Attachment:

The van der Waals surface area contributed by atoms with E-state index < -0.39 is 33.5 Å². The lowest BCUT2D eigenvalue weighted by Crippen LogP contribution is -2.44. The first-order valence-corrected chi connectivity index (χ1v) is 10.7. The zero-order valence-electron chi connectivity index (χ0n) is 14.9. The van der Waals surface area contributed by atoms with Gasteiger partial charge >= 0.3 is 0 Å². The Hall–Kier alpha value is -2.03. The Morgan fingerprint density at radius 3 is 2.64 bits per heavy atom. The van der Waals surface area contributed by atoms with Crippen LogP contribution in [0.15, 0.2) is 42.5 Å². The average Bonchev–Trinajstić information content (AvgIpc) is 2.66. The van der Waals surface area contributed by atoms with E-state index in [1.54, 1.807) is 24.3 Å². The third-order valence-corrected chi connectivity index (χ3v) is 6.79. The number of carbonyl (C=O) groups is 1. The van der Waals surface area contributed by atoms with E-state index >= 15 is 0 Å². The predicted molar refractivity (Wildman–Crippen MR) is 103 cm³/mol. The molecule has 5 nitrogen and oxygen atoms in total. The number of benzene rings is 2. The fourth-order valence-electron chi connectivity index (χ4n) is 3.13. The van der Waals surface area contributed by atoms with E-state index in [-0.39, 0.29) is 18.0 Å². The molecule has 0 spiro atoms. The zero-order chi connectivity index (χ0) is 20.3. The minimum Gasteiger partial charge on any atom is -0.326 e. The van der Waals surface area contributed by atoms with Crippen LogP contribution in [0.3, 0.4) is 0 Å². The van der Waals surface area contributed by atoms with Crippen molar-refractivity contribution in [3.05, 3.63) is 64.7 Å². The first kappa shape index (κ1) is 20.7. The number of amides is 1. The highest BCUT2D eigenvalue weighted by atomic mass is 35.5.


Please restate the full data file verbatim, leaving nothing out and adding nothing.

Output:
The van der Waals surface area contributed by atoms with E-state index < -0.39 is 33.5 Å². The lowest BCUT2D eigenvalue weighted by Crippen LogP contribution is -2.44. The first-order valence-corrected chi connectivity index (χ1v) is 10.7. The zero-order valence-electron chi connectivity index (χ0n) is 14.9. The van der Waals surface area contributed by atoms with Gasteiger partial charge >= 0.3 is 0 Å². The Hall–Kier alpha value is -2.03. The Morgan fingerprint density at radius 3 is 2.64 bits per heavy atom. The van der Waals surface area contributed by atoms with Crippen LogP contribution in [0.15, 0.2) is 42.5 Å². The average Bonchev–Trinajstić information content (AvgIpc) is 2.66. The van der Waals surface area contributed by atoms with E-state index in [1.54, 1.807) is 24.3 Å². The third-order valence-corrected chi connectivity index (χ3v) is 6.79. The number of carbonyl (C=O) groups is 1. The van der Waals surface area contributed by atoms with E-state index >= 15 is 0 Å². The predicted molar refractivity (Wildman–Crippen MR) is 103 cm³/mol. The molecule has 5 nitrogen and oxygen atoms in total. The number of benzene rings is 2. The fourth-order valence-electron chi connectivity index (χ4n) is 3.13. The van der Waals surface area contributed by atoms with E-state index in [-0.39, 0.29) is 18.0 Å². The molecule has 0 spiro atoms. The zero-order chi connectivity index (χ0) is 20.3. The minimum Gasteiger partial charge on any atom is -0.326 e. The van der Waals surface area contributed by atoms with Crippen LogP contribution in [0.3, 0.4) is 0 Å². The van der Waals surface area contributed by atoms with Crippen molar-refractivity contribution in [3.05, 3.63) is 64.7 Å². The first kappa shape index (κ1) is 20.7. The number of amides is 1. The highest BCUT2D eigenvalue weighted by atomic mass is 35.5.